At the outset, we congratulate Japan on its skilled leadership as President of the Security Council and express appreciation for the convening of this important open debate. I also thank the United Nations Special Coordinator, Mr. Nikolay Mladenov, for his valuable briefing to the Council.
The Security Council is meeting against the backdrop of an extremely volatile and tense situation on the ground in the Occupied Palestinian Territory, including East Jerusalem, and ongoing deadlock in the efforts to create a viable political horizon to resolve for once and for all this deadly, destructive and tragic conflict. It is also meeting against the backdrop of ongoing regional and international initiatives aimed at salvaging the two-State solution and the prospects for peace and charting a way forward for their realization. Regrettably, however, for various reasons, none of those initiatives have come to fruition and the political will to act responsibly and boldly – in line with international law and relevant United Nations resolutions, in the interest of justice and human rights, and for the sake of peace and security – remains perilously absent.
The Arab States continue to stretch their hand in peace, supporting the inalienable rights of the Palestinian people, including to self-determination and independence, while also striving to open a new era of peace, stability and security in our region. For over 14 years, the Arab Peace Initiative has offered a bold path forward and yet Israel, the occupying Power, remains intransigent, belittling this most significant initiative and failing to reciprocate time and time again and obstructing the revival of a political horizon on its basis.
Israel has also stood in rejection of the important multilateral effort for peace undertaken in the context of the French initiative to establish an international support group for Palestinian-Israeli peace and set the foundations for an international peace conference aimed at bringing the parties together to finally resolve the conflict. In this regard, while underscoring its limitations and the need for further bold steps commensurate with professed intentions and commitments and the real urgency of the matter, we recognize the Joint Communique issued by the participants in the Middle East Peace Initiative meeting held on 3 June in Paris. We reaffirm our continued cooperation in this regard and appeal for ongoing coordination and efforts to advance this initiative and the prospects for peace.
And lastly, the most recent international initiative is that undertaken by the Middle East Quartet, which on 1 July released a long-awaited report. Unfortunately, that report did not meet expectations, failing to rise to the urgent needs of this critical juncture and regrettably failing to acknowledge the gravity of the nearly-half century Israeli foreign occupation of our land and its existence as the primary source of the instability, violence and violations we are witnessing, its impact on every single aspect of Palestinian life – scarring and depriving one generation after another for decades, forcing them to live in a perpetual state of oppression and misery in which they are being denied every human right, and its total incompatibility with any peace effort predicated on international law and justice and the two-State solution, as per the longstanding global consensus.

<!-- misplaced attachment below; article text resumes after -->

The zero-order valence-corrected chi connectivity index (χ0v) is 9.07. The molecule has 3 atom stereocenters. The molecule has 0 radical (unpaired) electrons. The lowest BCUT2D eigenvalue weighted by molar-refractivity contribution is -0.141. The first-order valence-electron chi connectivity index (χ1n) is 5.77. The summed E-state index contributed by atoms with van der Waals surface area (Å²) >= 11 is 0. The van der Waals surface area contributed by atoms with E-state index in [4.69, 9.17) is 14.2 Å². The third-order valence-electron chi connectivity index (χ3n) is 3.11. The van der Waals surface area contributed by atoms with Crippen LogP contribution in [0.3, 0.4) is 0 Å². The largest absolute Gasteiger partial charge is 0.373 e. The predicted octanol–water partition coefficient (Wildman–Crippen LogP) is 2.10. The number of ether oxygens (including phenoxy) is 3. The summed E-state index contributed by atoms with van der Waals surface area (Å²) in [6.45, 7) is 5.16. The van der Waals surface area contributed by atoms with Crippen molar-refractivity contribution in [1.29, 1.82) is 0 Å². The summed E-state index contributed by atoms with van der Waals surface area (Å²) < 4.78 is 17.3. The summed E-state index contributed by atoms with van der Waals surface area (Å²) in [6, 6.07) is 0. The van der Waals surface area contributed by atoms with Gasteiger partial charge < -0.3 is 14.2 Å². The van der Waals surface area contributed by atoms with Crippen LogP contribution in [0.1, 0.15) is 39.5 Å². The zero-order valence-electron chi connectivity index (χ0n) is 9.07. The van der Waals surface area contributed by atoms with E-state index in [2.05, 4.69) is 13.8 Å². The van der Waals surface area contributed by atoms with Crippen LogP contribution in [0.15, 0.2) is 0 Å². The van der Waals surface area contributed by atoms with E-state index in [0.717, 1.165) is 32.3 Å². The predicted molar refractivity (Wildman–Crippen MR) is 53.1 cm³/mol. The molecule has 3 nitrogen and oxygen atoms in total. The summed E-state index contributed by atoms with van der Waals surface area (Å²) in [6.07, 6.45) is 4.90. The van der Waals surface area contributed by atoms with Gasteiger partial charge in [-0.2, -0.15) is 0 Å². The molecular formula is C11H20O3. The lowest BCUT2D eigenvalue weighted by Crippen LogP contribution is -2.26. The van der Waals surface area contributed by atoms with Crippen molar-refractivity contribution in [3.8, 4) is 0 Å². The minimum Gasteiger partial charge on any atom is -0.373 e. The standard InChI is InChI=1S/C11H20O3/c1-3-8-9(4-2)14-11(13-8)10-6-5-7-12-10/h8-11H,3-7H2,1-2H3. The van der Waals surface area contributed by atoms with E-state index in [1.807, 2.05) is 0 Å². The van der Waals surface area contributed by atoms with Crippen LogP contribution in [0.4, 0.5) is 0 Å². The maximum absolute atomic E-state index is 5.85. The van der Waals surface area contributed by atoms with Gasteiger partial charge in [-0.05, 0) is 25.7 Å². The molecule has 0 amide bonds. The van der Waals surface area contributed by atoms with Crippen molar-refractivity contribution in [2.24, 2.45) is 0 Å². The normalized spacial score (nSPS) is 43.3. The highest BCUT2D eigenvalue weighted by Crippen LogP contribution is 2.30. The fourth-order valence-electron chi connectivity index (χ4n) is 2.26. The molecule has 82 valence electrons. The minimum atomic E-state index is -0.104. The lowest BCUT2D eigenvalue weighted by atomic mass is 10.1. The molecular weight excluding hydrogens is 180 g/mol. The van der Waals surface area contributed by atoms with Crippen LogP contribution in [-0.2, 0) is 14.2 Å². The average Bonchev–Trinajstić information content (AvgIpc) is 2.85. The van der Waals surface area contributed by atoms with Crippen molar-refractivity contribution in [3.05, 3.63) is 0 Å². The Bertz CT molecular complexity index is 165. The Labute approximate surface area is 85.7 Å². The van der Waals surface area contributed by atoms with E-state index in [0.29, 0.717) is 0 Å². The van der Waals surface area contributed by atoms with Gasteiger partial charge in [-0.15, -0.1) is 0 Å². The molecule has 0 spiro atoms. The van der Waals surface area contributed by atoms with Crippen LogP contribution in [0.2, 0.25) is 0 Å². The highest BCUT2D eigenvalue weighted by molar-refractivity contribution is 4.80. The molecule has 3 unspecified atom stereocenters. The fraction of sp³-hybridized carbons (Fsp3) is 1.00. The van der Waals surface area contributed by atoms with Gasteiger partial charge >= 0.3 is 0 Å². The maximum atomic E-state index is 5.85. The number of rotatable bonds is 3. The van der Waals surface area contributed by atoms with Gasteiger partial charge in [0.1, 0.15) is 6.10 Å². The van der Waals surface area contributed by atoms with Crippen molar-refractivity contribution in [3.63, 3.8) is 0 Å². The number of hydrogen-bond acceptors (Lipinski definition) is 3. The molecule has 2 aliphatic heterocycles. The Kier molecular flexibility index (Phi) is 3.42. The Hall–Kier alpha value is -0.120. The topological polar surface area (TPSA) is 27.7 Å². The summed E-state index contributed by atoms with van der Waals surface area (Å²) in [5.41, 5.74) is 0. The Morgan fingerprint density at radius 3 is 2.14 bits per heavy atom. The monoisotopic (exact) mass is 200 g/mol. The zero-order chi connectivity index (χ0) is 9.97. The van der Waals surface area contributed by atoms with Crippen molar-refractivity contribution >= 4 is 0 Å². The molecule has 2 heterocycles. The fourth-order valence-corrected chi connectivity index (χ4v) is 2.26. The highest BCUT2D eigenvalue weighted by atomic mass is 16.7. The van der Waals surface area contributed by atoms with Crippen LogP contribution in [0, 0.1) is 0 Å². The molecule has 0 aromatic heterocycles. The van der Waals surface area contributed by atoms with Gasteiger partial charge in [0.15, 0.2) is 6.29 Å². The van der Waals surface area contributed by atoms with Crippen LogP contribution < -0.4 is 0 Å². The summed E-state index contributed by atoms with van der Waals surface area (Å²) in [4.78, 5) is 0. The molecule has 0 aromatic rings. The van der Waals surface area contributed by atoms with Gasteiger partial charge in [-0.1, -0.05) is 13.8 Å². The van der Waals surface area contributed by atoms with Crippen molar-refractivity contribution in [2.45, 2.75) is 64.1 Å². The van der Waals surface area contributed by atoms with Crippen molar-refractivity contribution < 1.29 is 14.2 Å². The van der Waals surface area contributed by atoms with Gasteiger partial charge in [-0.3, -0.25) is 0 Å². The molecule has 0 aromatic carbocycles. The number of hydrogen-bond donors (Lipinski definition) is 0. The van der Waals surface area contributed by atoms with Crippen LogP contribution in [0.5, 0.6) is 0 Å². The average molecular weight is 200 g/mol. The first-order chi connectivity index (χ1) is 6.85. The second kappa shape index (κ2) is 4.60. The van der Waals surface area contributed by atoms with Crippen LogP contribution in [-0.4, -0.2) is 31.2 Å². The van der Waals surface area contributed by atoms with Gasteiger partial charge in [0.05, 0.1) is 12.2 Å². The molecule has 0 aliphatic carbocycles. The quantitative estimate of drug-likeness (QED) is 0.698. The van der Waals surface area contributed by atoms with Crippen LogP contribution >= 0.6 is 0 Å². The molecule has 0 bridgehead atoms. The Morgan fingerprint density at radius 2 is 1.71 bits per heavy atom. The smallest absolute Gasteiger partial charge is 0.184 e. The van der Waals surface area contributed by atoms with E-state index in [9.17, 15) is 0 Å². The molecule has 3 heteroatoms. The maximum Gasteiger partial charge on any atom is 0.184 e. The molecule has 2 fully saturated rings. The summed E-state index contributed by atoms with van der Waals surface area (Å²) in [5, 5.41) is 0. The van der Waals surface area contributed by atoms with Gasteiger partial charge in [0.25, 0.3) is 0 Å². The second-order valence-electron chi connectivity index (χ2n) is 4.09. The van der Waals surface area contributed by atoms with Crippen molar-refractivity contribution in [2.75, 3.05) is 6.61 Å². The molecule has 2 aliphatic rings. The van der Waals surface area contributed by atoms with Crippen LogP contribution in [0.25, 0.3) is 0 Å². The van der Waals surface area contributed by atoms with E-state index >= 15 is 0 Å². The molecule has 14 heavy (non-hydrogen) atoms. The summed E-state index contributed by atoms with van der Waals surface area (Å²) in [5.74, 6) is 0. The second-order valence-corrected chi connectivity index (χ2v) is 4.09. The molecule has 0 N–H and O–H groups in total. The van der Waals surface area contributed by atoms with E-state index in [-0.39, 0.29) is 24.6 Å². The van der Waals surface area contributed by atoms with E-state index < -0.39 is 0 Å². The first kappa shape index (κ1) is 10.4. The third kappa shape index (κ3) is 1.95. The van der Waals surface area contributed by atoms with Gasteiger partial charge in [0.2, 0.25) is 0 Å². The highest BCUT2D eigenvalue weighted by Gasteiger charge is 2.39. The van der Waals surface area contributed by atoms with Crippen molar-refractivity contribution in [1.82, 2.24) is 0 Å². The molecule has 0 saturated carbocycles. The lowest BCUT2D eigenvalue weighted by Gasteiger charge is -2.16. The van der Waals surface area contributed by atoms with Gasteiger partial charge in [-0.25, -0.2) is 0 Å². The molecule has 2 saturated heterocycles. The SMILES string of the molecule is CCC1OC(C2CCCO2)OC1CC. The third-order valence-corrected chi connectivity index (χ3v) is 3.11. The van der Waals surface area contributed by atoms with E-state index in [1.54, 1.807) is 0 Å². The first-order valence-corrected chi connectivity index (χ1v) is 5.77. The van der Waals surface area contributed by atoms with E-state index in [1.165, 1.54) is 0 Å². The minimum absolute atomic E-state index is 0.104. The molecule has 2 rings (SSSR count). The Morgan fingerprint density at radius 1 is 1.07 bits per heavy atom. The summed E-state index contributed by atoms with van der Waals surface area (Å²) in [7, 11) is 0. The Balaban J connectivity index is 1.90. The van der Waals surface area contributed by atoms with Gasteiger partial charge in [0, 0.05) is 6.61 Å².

After nearly fifty years of occupation, after more than twenty years of negotiations, and after nearly seventy years of the question of Palestine remaining unresolved on the UN agenda and constituting an open, painful bleeding wound in the international body and threat to international peace and security, we expected and were promised more from the Quartet. The patience exhibited not just by Palestine, but also by other regional and international partners, was clearly based on a belief that this time the Quartet would rise to the responsibilities it has assumed and make bold recommendations to address the main challenges, including the final status issues, aimed at finally and definitively ending the Israeli occupation of the Palestinian territory that began in June 1967, including of East Jerusalem, and achieving the two-State solution of an independent, sovereign, contiguous and viable State of Palestine, living side by side with Israel in peace and security within recognized borders based on the pre-1967 borders; and a just solution for the Palestine refugees based on resolution 194 (III).
Regrettably, this was not the case. The Palestinian leadership has clearly expressed its deep disappointment and dismay regarding the report and the manner in which it deals with critical and sensitive issues, or fails to do so. This includes the report’s glaring failure to appropriately deal with the ongoing criminal actions, illegal measures and constant provocations being perpetrated by Israel, the occupying Power, against our people and land. It also includes the repeated inappropriate attempts to draw symmetry between the occupying Power and the occupied people and to equate individual acts of violence with the official, deliberate policies and actions of the occupying Power, which are the source of this conflict and all of its ills. Moreover, the report represents yet another attempt to manage the conflict, rather than reaffirming the principles and parameters for a final and just solution and defining the means for reaching that objective within a set timeframe and with the necessary international support and guarantees.